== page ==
I'm not sure how your LBC1689 limits the "sovereign" individual in these matters, but to the degree that the principles of independency work their way out in personal as well as social/ecclesiastical settings, these sorts of tensions regularly manifest themselves.

    1) The word you highlight, exanggeilete, is not the technical term for a herald's proclamation, "kerusso".

    2) You have here, in fact, divorced this statement from the church-context in which it is set. The words of v9 are collective nouns, and not individual qualities. Further, note v5:
    This is a whole building, not individuals. Not everything that is predicable of the whole is predicable of individual parts. No more than a sink in a house is suitable to cook a turkey, is each person in the church suited to do any manner of spiritual sacrifice.

    3) The text you adduce IS, in fact, suitable to establish a general right of any Christian to present to any who will listen the truth of Christ. But this does not at all get down to particulars, nor establish clear duties obligated upon individual Christians.

    Final word:
    Let it not be said that I oppose personal evangelism. Neither I, nor Josh, nor any of the others here are (so far as I know) saying that the open testimony of the truth of God's Word, or the testimony of a changed life, are bad things. But people have enough of Law for their own private callings, without added burdens of false and unscriptural expectations. They do not need "grades" of spirituality, based on "Christian-work" vs. private calling.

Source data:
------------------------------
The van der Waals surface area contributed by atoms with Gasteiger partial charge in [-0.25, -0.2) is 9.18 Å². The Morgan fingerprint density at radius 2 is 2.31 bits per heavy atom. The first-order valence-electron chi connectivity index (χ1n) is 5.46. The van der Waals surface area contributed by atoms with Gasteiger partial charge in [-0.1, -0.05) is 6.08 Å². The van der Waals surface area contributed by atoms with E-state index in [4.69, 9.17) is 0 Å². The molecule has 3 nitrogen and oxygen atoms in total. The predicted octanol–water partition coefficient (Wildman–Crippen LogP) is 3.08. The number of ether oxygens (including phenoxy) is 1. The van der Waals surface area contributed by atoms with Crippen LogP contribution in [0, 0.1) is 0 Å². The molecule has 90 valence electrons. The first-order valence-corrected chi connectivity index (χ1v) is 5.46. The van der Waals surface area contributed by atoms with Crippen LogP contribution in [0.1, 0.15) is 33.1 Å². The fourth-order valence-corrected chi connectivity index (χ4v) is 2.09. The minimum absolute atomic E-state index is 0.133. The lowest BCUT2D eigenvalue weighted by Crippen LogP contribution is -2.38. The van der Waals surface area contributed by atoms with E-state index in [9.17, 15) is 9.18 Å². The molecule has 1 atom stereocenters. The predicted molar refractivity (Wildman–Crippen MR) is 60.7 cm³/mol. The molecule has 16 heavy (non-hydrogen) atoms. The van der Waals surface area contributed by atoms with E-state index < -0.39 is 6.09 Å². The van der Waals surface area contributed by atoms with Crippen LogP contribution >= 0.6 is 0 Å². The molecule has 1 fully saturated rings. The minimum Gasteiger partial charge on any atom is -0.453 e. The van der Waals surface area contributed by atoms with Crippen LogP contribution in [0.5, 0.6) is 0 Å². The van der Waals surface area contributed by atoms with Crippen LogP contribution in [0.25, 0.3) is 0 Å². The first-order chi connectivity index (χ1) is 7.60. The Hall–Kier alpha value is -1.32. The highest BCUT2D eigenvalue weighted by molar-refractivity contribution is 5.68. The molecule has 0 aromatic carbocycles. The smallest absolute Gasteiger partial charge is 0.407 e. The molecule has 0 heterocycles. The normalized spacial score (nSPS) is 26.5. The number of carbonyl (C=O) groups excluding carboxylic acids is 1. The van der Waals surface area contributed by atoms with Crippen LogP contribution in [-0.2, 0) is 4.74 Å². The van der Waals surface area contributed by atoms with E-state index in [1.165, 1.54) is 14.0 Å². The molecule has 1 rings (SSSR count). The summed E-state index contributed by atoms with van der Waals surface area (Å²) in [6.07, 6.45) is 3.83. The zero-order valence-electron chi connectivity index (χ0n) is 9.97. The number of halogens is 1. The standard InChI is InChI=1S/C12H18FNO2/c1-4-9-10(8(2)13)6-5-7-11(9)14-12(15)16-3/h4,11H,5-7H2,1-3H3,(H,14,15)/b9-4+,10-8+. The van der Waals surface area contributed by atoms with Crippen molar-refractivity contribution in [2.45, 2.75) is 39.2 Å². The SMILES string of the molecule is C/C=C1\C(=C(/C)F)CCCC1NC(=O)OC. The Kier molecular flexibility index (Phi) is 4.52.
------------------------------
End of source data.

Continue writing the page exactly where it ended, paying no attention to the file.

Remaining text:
21. Der Pilger

    Der Pilger Puritan Board Freshman

    Click on "Reply with quote" at the bottom of the post you're responding to. If you want to change any quotes after that, just remember the quote tags: the word quote (with brackets, [ ]) goes before the text your'e quoting, and /quote (again with brackets, [ ] ) immediately follows it.

    No, since God can, and sometimes does, work in spite of the means we use. God's use of a particular person or means does not necessarily mean that we should use it. He used cruel, wicked, pagan nations to chastise/punish Israel and then later on punished those very same nations!

    The correct question to ask, in my opinion, is: What are the scriptural principles for evangelism? What does God say about it? Any ministry needs to be evaluated on a biblical basis--whether it conforms to Scripture--and not on its results. I've heard too many Christians defend a particular ministry merely on the basis of the visible results it produced. For example, once someone defended Promise Keepers on the basis of the sheer numbers of people that came forward during an altar call at one of their events.
  22. ubermadchen

    ubermadchen Puritanboard <strong>Outlaw</strong>

    You say that you don't oppose personal evangelism but your words have thus discouraged lay people from articulating their faith with others. How can a Christian in good standing with his or her church share the gospel with someone without violating the office of the preacher? Pastors cannot be everywhere at once, but with enough sheep steeped in the Word, we can. Thus, how can a pastor expect to reach his community for the sake of the Gospel without his congregation being the feet?
  23. jayce475

    jayce475 Puritan Board Freshman

    Okay, so for a start there are a few guidelines based on the responses from Josh and Rev Bruce if I understand them correctly. We ought to perform duties according to our calling and gifts. All who preach the word need to be competent and commissioned. Laity do not ordinarily take to the pulpits and perform preaching or baptism. That is not an issue, to me at least. It has also been said that the laity have a general right to proclaim God's word to all who are willing to hear.